Summary: We are administrators of the grace of God. As followers of the Master, it is anticipated that we will reflect His compassion and generosity toward others.

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“When you give a dinner or a banquet, do not invite your friends or your brothers or your relatives or rich neighbours, lest they also invite you in return and you be repaid. But when you give a feast, invite the poor, the crippled, the lame, the blind, and you will be blessed, because they cannot repay you. You will be repaid at the resurrection of the just.” [1]

Instant gratification marks contemporary society; people want immediate fulfilment. I have heard people complain because it required a full minute to reheat a cup of coffee in the microwave. A drive for instant wealth fuelled the stock markets to incredible heights in the late nineties and in 2008. Whereas Canadians were once a nation of “savers,” we have today become a nation of debtors.

Personal gratification appears to be the driving motive for far too many actions witnessed in contemporary society. Even Christians are caught up in this irrational exuberance. We worship, singing the songs we enjoy—selections chosen because of rhythm and melody instead of being concerned about their theological expression. We sing, seeking personal gratification rather singing from desire to honour the Lord. Participation in the work of the Faith is too often motivated by a desire for recognition. We give, anticipating that we will obtain some immediate benefit. Televangelists have taught us that rewards are our due and the rewards sought are immediate. Much of the labour of contemporary Christians is performed with an eye on the moment instead of looking toward eternity.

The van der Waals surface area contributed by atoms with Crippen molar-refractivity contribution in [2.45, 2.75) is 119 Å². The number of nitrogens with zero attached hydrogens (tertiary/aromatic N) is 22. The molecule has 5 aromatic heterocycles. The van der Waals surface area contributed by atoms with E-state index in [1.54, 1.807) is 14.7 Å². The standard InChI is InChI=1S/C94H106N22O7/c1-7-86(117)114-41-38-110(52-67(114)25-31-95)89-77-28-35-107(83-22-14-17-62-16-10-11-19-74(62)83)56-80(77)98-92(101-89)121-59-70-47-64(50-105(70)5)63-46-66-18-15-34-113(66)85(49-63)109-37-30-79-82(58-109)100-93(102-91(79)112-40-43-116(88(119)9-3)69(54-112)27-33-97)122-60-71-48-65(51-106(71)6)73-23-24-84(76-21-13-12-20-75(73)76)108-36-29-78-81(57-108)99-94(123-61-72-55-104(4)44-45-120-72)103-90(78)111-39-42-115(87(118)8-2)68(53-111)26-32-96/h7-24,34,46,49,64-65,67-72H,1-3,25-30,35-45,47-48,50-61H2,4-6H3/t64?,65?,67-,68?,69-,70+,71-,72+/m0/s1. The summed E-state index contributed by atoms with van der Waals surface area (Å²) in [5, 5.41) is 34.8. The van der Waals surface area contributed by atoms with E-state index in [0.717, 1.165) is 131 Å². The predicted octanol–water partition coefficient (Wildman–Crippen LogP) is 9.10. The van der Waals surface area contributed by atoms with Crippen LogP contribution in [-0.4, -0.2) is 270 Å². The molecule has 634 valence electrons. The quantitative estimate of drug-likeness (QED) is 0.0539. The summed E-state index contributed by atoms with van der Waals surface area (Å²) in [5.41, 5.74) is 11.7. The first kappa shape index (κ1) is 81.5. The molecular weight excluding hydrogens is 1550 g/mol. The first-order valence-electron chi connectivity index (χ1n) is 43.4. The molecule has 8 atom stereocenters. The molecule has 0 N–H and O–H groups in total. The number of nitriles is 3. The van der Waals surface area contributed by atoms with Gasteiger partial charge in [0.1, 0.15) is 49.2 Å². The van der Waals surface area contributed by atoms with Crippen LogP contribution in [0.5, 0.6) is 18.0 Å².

None should question that God is a gracious and a just Master; He knows our labours and He has pledged to reward those labours that are worthy of His Name. While we may argue that anticipation of rewards is not a proper motive for serving Christ the Lord, God seems to be unimpressed by our scruples. Nevertheless, some Christians have focused on serving solely for what they can receive, instead of focusing on the honour of service to God, as taught by the Master. Therefore, such Christians anticipate immediate repayment for their service. God alone is able to recognise motives for service, but we may be assured that He does know the motive for every service presented in His Name.

THE BACKGROUND TO THE MESSAGE — Since so many of the incidents recorded in the Gospel accounts are unfamiliar to newer Christians, and since it is always helpful to review familiar stories to ensure that nothing is neglected, it will no doubt be helpful for us to review this pericope in order to ensure that each of us fully understand the events that elicited this teaching from Jesus.

The ministry of the Master was marked by conflict from the beginning. Especially incensed at His teaching were civic and religious leaders. Divided by worldview, they were nevertheless united against every threat to their tenacious hold on power. Jesus, through His emphasis that man is created to be free before God, was a threat to their position and to their power. Therefore, they sought to discredit Him.

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